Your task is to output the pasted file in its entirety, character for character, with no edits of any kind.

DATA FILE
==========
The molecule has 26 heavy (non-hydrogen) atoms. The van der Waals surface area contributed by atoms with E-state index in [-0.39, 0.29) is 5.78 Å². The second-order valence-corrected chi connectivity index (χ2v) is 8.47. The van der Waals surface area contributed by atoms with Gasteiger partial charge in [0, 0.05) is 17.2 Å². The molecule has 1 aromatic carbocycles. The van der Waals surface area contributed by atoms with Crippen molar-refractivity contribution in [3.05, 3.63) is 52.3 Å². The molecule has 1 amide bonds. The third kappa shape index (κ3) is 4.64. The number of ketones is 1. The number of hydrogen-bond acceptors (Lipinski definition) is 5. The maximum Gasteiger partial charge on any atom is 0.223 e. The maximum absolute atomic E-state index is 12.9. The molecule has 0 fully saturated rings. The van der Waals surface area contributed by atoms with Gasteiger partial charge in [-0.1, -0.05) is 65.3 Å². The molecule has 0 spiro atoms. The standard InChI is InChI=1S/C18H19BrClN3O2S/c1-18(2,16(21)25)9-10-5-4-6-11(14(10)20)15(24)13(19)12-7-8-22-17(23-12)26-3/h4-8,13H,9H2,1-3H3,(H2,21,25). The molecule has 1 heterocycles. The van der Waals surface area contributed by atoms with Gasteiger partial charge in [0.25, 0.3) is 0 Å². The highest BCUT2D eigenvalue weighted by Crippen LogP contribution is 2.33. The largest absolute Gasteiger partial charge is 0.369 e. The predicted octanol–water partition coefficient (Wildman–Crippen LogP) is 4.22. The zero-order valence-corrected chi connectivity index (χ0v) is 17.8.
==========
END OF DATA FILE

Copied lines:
The molecule has 26 heavy (non-hydrogen) atoms. The van der Waals surface area contributed by atoms with E-state index in [-0.39, 0.29) is 5.78 Å². The second-order valence-corrected chi connectivity index (χ2v) is 8.47. The van der Waals surface area contributed by atoms with Gasteiger partial charge in [0, 0.05) is 17.2 Å². The molecule has 1 aromatic carbocycles. The van der Waals surface area contributed by atoms with Crippen molar-refractivity contribution in [3.05, 3.63) is 52.3 Å². The molecule has 1 amide bonds. The third kappa shape index (κ3) is 4.64. The number of ketones is 1. The number of hydrogen-bond acceptors (Lipinski definition) is 5. The maximum Gasteiger partial charge on any atom is 0.223 e. The maximum absolute atomic E-state index is 12.9. The molecule has 0 fully saturated rings. The van der Waals surface area contributed by atoms with Gasteiger partial charge in [-0.1, -0.05) is 65.3 Å². The molecule has 0 spiro atoms. The standard InChI is InChI=1S/C18H19BrClN3O2S/c1-18(2,16(21)25)9-10-5-4-6-11(14(10)20)15(24)13(19)12-7-8-22-17(23-12)26-3/h4-8,13H,9H2,1-3H3,(H2,21,25). The molecule has 1 heterocycles. The van der Waals surface area contributed by atoms with Gasteiger partial charge in [0.25, 0.3) is 0 Å². The highest BCUT2D eigenvalue weighted by Crippen LogP contribution is 2.33. The largest absolute Gasteiger partial charge is 0.369 e. The predicted octanol–water partition coefficient (Wildman–Crippen LogP) is 4.22. The zero-order valence-corrected chi connectivity index (χ0v) is 17.8.